The Ontario Court of Appeal, in Regina v. Ibrahim, 2019 ONCA 631, overturned the accused’s conviction for manslaughter and ordered a new trial. In that case, the accused, who was driving a taxi in downtown Toronto, collided with a skateboarder, killing him instantly. The accused was charged with second degree murder. The allegation posited by the Crown alleged that, while the accused was in a state of road rage, the accused intentionally struck the deceased with his taxi. The defence raised by the accused that was that he was unaware of the deceased’s presence, and collided with the deceased as a result of a momentary lapse of attention as he was changing lanes. The jury found the accused guilty of manslaughter.
The Court of Appeal allowed the accused’s appeal on the basis that the trial judge’s instructions to the jury were deficient. Specifically, the trial judge erred in his instructions on how to apply the principles in Regina v. W.(D.), 1991 CanLII 93,  1 S.C.R. 742 to liability for manslaughter based on the unlawful act of dangerous driving.
The court stated (at para. 59): “Taken together, the trial judge’s instructions on the application of W.(D.) were confusing. His instructions had the effect of improperly neutralizing any exculpatory value of [the accused’s] testimony as it related to dangerous driving.”
The Court explained that:
… the jury should have been instructed in no uncertain terms that the appellant’s evidence – whether accepted as true or not – was relevant to whether the Crown had proved each of the elements of dangerous driving beyond a reasonable doubt. We acknowledge that the trial judge’s third and fourth points set out above could be taken as an attempt to revive the appellant’s testimony as being capable of amounting to reasonable doubt. But this can only be achieved by construing the qualifying words (underlined in the quoted passage at para. 57 above) “on any element of the offence you are then considering” and “of the offence you’re then considering” as including the offence of dangerous driving. However, dangerous driving had already been immunized from this treatment in earlier portions of the charge. Considered as a whole, the final instructions on how to deal with the appellant’s evidence in relation to dangerous driving would have been confusing.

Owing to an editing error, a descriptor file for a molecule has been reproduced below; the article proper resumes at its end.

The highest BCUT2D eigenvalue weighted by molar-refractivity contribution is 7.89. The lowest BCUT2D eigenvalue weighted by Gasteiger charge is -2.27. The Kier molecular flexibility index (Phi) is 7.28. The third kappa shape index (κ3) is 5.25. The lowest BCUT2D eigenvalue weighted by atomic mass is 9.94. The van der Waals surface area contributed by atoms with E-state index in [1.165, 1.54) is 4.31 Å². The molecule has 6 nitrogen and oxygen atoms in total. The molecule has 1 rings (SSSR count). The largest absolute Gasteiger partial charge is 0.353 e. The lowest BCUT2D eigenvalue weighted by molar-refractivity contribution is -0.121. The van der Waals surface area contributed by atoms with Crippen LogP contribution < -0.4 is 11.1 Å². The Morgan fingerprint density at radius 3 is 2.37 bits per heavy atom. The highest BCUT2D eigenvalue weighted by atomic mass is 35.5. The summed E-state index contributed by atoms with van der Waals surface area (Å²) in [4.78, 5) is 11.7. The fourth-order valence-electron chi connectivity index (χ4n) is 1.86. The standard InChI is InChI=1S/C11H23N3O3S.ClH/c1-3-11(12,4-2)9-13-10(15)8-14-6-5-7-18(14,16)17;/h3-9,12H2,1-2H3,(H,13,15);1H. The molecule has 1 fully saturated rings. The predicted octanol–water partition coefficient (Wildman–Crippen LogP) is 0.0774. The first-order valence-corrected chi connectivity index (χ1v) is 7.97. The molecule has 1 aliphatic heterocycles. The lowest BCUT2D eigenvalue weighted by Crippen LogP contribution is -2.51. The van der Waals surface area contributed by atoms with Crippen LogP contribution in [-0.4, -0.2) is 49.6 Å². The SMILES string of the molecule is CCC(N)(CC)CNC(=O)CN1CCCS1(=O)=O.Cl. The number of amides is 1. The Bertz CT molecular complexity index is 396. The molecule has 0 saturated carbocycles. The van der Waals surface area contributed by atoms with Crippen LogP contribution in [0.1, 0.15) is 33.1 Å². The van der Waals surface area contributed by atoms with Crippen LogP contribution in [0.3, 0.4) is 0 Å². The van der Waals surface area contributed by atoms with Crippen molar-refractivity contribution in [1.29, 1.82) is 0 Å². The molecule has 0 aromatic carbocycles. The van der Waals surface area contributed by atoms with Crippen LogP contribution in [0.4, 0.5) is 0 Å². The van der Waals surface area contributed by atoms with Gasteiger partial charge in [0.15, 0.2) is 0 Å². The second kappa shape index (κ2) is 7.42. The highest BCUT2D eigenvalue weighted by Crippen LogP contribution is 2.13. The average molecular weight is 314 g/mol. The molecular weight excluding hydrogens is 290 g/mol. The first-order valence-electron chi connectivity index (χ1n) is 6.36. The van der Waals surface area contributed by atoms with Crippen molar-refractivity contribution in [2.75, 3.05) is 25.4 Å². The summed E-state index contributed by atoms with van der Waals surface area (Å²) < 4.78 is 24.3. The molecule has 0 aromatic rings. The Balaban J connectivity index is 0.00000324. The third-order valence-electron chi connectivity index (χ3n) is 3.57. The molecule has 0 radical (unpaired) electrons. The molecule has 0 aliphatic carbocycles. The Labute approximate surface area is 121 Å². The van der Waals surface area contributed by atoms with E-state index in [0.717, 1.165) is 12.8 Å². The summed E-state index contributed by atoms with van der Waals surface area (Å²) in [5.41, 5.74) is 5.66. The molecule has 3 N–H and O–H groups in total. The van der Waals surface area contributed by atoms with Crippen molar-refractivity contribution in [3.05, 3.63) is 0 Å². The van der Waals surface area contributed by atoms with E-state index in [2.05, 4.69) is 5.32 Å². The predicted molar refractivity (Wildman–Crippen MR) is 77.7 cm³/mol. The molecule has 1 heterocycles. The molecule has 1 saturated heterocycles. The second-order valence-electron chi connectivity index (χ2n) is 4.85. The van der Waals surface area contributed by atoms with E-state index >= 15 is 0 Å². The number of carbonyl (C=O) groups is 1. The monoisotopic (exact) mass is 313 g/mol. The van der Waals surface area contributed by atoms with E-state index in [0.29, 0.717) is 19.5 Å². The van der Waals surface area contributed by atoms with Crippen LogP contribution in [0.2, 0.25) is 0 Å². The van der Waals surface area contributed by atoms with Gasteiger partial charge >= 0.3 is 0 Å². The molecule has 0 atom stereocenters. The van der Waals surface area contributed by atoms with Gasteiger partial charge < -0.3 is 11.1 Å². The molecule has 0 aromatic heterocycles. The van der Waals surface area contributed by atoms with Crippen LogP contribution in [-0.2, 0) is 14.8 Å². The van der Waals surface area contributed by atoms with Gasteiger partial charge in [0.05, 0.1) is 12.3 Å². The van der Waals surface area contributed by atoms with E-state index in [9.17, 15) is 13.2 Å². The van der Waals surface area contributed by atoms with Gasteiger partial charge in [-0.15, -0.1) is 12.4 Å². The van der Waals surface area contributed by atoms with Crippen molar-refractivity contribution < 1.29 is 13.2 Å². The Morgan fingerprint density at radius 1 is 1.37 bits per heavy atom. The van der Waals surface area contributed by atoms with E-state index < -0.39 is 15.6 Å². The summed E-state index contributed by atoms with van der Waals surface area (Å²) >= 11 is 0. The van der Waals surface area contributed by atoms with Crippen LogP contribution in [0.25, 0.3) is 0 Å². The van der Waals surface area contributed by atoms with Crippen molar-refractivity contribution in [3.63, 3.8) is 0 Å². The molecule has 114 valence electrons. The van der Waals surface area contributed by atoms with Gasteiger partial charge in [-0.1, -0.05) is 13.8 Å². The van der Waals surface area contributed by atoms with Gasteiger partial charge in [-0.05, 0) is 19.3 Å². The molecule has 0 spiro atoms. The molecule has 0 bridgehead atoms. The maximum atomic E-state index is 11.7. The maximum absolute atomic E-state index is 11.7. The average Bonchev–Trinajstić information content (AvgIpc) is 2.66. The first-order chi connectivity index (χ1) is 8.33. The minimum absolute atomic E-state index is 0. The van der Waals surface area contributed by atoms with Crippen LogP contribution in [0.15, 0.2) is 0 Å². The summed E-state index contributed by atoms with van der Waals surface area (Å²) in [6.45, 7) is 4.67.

The court declined to give effect to the accused’s other ground of appeal, namely, that the trial judge’s conduct during the trial created a reasonable apprehension of bias. However, the Court’s comments concerning how the trial was conducted is worth noting. The Court of Appeal stated:
They were of the view that the trial judge conducted the mistrial application in an injudicious manner. The trial judge made unfounded and unfair allegations that defence counsel had engaged in potentially disciplinable conduct, and accused defence counsel of “petulance” when he complained about those allegations. However, given that this portion of the proceedings occurred entirely in the absence of the jury, we are not persuaded that this aspect of the trial judge’s conduct had any impact on the overall fairness of the proceedings.
While some of the trial judge’s comments and interventions during defence counsel’s examination of some witnesses, and during defence counsel’s submissions, were unwarranted, we are not satisfied that these interventions, either individually or in combination, gave rise to a reasonable apprehension of bias. The law affords trial judges wide latitude in discharging trial management responsibilities. As this court said in v. Hamilton, 2011 ONCA 399 (CanLII), 271 C.C.C. (3d) 208, at para. 30, leave to appeal refused, (2012),  S.C.C.A. No. 547;  S.C.C.A. No. 46;  S.C.C.A. No. 151;  S.C.C.A. No. 166: “When evaluating interventions by a trial judge, the fundamental question is whether the interventions led to an unfair trial. This assessment is made from the perspective of a reasonable observer present throughout the trial” (citations omitted).
The court was concerned about “the allegations regarding the trial judge’s deportment during the trial – his facial expressions, body language, and vocal communications – and about the manner in which he responded to these complaints in his written reasons”. However, the Court stated that they were constrained in our ability to evaluate these claims because, amongst other things, the Court was not invited to listen to the recordings at trial.
The court concluded that, although it was not persuaded that the trial judge’s conduct gave rise to a reasonable apprehension of bias, the trial “was not a model of ‘judicial decorum’” (at para. 112).
If you have been charged with Dangerous Driving under s. 320 of the Criminal Code of Canada, contact Mr. J. S. Patel, Barrister at 403-585-1960 to schedule a free consultation.